Coastal Care

Photograph by Julie Bidwell
Above: A Shippan garden designed by Diane Devore

If you own a place along the water in one of Stamford’s shoreline neighborhoods, you already know that not every plant and shrub can survive wind-driven salt spray.

Indeed, Diane Devore, an award-winning Fairfield County landscape architect who has designed many projects along the Connecticut Gold Coast, has seen the effects of saltwater on a man-made landscape, and offers some pointers based on her experience.

Whether you’re working on a new plot, or just replacing some withered specimens on your shorefront greenery, here’s her take on coastal garden guidance.

A Shippan garden designed by Diane Devore; Photograph by Julie Bidwell


> GO NATIVE

“I do think by planting native you can be assured that the plants will withstand the salt and wind. I would suggest that property owners take their cues from nature.”

> PLACEMENT MATTERS
There’s a reason you see “masses of beach grass” close to the coast, says Devore. “They can tolerate the most abuse. As you begin to move in toward the land (and away from some of the spray and wind) you start to see more shrubs and trees appear.”

> LASTING IMPRESSION
Not all perennials are created equal. Though some will grow along the coast, few tolerate salt spray successfully. Among Devore’s favorites for the shoreline are seaside goldenrod (Solidago sempervirens) and sea lavender (Limonium carolinianum).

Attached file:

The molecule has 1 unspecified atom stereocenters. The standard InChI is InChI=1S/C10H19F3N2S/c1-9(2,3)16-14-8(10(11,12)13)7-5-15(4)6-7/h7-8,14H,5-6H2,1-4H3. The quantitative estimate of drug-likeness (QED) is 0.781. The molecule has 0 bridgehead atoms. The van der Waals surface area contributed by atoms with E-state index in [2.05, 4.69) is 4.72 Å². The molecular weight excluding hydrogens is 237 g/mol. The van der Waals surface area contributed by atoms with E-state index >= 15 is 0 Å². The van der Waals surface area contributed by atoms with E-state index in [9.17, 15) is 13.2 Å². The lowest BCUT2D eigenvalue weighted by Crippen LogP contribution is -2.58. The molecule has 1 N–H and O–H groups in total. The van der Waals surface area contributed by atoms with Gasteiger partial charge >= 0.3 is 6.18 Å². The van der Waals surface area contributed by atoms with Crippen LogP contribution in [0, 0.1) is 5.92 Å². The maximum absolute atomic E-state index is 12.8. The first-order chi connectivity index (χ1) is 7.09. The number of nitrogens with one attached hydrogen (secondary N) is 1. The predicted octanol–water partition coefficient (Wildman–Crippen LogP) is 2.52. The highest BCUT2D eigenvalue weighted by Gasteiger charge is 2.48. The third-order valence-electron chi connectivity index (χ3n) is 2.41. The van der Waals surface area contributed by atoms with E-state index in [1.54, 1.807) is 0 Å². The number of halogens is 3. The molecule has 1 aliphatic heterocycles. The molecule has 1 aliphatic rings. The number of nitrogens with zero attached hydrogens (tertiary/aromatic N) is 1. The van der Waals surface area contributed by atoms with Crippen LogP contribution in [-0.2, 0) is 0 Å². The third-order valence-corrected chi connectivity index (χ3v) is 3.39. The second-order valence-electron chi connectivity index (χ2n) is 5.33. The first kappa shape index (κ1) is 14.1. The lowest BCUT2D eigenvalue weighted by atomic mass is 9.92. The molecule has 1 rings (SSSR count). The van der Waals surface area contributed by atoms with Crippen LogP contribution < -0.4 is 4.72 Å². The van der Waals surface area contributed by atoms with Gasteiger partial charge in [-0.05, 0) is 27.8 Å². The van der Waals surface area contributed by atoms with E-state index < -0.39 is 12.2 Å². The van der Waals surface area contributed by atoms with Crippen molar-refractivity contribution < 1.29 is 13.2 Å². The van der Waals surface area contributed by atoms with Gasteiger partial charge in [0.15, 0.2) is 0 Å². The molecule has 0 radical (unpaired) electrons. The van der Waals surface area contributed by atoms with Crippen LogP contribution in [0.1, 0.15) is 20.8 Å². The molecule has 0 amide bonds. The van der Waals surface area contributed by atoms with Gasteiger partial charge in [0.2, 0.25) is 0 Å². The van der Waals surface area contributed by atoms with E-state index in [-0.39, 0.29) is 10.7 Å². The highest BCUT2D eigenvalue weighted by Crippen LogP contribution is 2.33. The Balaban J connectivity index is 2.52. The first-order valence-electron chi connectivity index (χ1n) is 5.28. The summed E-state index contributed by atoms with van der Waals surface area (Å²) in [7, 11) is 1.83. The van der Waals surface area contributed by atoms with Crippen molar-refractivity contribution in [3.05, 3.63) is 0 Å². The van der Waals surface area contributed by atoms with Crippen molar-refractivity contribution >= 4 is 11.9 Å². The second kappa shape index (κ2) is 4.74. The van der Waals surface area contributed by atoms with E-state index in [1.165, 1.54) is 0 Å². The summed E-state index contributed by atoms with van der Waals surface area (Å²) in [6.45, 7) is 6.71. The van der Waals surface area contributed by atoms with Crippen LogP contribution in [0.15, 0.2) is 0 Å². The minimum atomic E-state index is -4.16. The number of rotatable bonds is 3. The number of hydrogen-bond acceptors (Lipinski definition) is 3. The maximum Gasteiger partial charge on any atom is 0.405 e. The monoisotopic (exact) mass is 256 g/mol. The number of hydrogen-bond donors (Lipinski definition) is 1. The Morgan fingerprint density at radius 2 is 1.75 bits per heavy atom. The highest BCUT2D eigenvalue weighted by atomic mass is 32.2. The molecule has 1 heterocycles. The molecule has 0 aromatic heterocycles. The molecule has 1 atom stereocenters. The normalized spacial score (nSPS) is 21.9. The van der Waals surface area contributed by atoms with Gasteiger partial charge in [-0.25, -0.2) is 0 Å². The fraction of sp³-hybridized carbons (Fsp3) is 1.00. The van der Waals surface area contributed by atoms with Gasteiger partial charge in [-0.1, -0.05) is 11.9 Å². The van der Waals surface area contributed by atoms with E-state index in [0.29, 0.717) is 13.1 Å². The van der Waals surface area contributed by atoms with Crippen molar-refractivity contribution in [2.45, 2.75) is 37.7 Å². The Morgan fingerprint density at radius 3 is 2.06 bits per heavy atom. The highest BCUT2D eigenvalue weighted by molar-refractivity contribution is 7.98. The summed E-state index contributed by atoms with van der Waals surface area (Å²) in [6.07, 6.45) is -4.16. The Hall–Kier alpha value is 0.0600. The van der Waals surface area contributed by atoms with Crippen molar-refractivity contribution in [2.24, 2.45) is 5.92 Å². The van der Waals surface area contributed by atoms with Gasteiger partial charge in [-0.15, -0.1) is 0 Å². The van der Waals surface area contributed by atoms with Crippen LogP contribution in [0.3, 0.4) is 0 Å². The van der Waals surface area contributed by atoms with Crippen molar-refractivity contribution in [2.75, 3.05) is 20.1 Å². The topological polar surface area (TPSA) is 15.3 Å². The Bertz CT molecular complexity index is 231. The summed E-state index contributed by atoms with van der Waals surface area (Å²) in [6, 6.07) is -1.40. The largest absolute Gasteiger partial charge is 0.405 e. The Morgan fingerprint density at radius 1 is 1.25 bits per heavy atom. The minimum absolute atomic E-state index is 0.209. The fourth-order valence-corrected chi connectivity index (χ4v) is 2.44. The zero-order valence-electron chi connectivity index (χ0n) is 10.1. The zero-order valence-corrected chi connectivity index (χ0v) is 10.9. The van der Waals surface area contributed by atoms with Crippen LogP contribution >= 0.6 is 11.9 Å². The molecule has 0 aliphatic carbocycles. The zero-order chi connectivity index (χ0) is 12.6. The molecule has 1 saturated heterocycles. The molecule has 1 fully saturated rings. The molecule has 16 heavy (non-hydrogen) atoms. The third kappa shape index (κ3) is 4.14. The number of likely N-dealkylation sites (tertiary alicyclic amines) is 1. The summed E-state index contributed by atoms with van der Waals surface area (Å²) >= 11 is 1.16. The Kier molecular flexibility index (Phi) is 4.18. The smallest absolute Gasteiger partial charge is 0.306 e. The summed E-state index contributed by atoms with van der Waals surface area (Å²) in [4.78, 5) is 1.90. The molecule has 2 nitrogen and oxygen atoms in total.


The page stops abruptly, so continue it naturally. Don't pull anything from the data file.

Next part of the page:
Goldenrod; Photograph: ©butterfly-photos.org – Stock.Adobe.com

> EDUCATE YOURSELF
Devore recommends University of Connecticut’s information regarding shore planting. They have a helpful coastal landscaping guide at clear.uconn.edu/projects/crlg. Scroll down to the clickable tool. The guide identifies perennials, shrubs and trees that are salt tolerant.

> GRASS COURT
Make beach grasses your friend, and plant these closest to the shore, says Devore. “Interestingly, after [Superstorm] Sandy, the native grasses and iris held on,” she says, suggesting homeowners make the following part of their landscaping design plan: American beach grass (Ammophila breviligulata), big bluestem (Andropogon erardii),sweetgrass (Hierochloe odorata) and switchgrass (Panicum virgatum).

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